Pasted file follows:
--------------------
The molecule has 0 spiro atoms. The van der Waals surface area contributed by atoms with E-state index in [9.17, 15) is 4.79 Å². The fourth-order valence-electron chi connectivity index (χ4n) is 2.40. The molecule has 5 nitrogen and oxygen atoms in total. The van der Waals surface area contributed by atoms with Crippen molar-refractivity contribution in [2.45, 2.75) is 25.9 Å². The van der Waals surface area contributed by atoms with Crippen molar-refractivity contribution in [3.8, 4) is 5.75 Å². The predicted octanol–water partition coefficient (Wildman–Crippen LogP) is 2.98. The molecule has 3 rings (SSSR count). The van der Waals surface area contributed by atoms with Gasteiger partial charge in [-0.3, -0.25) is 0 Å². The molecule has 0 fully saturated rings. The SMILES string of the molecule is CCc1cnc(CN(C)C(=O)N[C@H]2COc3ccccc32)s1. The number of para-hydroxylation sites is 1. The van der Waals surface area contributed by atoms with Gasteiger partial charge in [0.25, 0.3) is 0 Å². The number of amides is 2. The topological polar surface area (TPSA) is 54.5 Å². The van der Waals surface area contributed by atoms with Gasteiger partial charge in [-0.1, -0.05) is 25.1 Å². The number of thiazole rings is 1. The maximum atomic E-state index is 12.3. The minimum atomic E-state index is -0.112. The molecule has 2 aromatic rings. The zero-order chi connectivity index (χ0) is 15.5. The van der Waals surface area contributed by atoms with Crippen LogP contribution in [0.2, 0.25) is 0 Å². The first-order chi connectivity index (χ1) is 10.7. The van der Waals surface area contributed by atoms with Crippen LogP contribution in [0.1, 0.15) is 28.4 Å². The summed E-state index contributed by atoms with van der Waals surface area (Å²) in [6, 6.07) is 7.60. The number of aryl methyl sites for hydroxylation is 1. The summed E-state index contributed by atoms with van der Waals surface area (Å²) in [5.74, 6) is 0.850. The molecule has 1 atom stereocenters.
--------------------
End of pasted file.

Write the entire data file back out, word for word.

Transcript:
The molecule has 0 spiro atoms. The van der Waals surface area contributed by atoms with E-state index in [9.17, 15) is 4.79 Å². The fourth-order valence-electron chi connectivity index (χ4n) is 2.40. The molecule has 5 nitrogen and oxygen atoms in total. The van der Waals surface area contributed by atoms with Crippen molar-refractivity contribution in [2.45, 2.75) is 25.9 Å². The van der Waals surface area contributed by atoms with Crippen molar-refractivity contribution in [3.8, 4) is 5.75 Å². The predicted octanol–water partition coefficient (Wildman–Crippen LogP) is 2.98. The molecule has 3 rings (SSSR count). The van der Waals surface area contributed by atoms with Gasteiger partial charge in [-0.3, -0.25) is 0 Å². The molecule has 0 fully saturated rings. The SMILES string of the molecule is CCc1cnc(CN(C)C(=O)N[C@H]2COc3ccccc32)s1. The number of para-hydroxylation sites is 1. The van der Waals surface area contributed by atoms with Gasteiger partial charge in [0.25, 0.3) is 0 Å². The number of amides is 2. The topological polar surface area (TPSA) is 54.5 Å². The van der Waals surface area contributed by atoms with Gasteiger partial charge in [-0.1, -0.05) is 25.1 Å². The number of thiazole rings is 1. The maximum atomic E-state index is 12.3. The minimum atomic E-state index is -0.112. The molecule has 2 aromatic rings. The zero-order chi connectivity index (χ0) is 15.5. The van der Waals surface area contributed by atoms with Crippen LogP contribution in [0.2, 0.25) is 0 Å². The first-order chi connectivity index (χ1) is 10.7. The van der Waals surface area contributed by atoms with Crippen LogP contribution in [0.1, 0.15) is 28.4 Å². The summed E-state index contributed by atoms with van der Waals surface area (Å²) in [6, 6.07) is 7.60. The number of aryl methyl sites for hydroxylation is 1. The summed E-state index contributed by atoms with van der Waals surface area (Å²) in [5.74, 6) is 0.850. The molecule has 1 atom stereocenters.